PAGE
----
- Cooking - familiarity with all major cooking techniques, a repertoire of original recipes, and experience catering for a large party, wedding, or event (volunteer to do it at cost for your friends, just to gain the experience)
- Internet Marketing – if you don’t have technical skills, there are still tons of opportunities to display unique skills – for example, it is becoming increasingly important for organizations to figure out how to get their voice heard on the Internet. Maybe you have proven experience in building an online audience (e.g., driving website traffic with targeted ads, using Google Analytics and other tools to identify the content and services your audience wants, building relationships with online “influencers”)
Developing marketable skills takes time!
Cal Newport writes: “Every time our work becomes hard, we are pushed toward an existential crisis, centered on what for many is an obnoxiously unanswerable question: ‘Is this what I’m really meant to be doing?’ This constant doubt generates anxiety and chronic job-hopping.”
I know many people that hop from job to job, project to project, undergrad to grad school, without developing any kind of unique, marketable skill. That is just poor planning! Most of the time, you will need at LEAST 2-3 years (sometimes 10) before you develop a skill to a point where you can get freelance work or be able to parlay your skill into a great job or entrepreneurial opportunity. Think ahead about what skills you’d enjoy and be good at, and then be deliberate in what you choose to spend your time on in school and at work.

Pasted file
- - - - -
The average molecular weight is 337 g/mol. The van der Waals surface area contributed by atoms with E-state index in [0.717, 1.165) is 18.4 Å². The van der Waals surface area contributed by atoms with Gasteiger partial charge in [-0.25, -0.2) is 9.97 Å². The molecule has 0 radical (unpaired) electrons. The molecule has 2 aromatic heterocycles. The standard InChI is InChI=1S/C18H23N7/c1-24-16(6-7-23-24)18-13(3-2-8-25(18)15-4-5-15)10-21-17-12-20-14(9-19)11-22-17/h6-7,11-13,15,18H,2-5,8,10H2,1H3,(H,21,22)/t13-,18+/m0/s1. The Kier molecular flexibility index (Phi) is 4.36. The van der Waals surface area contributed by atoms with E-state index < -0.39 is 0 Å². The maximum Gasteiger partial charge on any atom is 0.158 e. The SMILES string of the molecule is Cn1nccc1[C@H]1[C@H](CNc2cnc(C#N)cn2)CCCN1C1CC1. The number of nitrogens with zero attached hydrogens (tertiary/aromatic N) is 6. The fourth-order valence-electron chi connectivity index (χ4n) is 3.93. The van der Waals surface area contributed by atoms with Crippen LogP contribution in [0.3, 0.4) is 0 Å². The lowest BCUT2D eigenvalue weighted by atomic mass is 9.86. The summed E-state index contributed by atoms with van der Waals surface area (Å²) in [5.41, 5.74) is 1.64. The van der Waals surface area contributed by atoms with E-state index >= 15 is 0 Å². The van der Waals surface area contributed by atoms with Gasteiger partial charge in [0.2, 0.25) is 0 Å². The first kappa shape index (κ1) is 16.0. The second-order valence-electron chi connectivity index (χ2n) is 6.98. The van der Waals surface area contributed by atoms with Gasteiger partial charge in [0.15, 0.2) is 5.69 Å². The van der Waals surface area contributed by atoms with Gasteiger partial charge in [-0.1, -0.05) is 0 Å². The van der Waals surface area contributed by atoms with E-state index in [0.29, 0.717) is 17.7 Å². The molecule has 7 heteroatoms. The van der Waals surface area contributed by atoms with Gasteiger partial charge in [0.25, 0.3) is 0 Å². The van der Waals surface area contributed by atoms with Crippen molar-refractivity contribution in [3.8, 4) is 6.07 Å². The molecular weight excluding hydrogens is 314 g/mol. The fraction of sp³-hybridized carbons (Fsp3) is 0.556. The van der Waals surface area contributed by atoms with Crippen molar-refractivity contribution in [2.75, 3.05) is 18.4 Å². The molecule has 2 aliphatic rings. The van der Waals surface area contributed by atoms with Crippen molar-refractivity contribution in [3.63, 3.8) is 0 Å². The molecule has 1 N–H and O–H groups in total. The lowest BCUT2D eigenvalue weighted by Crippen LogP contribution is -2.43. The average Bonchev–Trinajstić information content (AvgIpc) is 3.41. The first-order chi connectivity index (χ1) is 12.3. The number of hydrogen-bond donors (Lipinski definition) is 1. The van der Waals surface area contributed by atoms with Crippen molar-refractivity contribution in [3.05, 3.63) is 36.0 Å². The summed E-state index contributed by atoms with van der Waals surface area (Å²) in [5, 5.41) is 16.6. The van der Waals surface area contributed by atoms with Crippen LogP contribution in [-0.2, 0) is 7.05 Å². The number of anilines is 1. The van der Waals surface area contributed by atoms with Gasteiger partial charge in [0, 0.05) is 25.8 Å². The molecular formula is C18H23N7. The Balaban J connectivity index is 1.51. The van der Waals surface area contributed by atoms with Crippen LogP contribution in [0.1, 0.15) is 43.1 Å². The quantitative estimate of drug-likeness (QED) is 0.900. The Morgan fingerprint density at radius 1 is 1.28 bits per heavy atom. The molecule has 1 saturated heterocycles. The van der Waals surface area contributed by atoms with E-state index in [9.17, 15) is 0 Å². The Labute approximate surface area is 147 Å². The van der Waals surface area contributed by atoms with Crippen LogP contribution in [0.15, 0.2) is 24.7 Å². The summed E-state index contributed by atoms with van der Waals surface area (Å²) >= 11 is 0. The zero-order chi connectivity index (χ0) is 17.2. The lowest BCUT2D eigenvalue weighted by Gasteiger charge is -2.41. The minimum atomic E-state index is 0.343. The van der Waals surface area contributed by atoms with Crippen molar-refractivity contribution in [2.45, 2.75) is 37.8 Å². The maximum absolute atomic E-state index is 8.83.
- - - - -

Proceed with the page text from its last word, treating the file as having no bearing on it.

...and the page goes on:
How to acquire unique and marketable skills in your field of interest:
Clearly, the best place to pick up unique and marketable skills is at school or at your job. However, you can also learn the basics of pretty much anything for FREE or LOW COST on the Internet. The No Excuse List has compiled a solid directory of (mostly free) academic courses, computer language tutorials, etc. Alternatively, sites like Udemy, Lynda, and Skillshare offer courses at a cost.
- Build your personal brand with a blog: If you don’t have a lot of experience in your field of interest, a great way to help break into the field is to start a blog. By writing about things you are passionate about, you can get to know other people that care about the same things… and it’s a great way to show potential employers or clients your expertise and interest.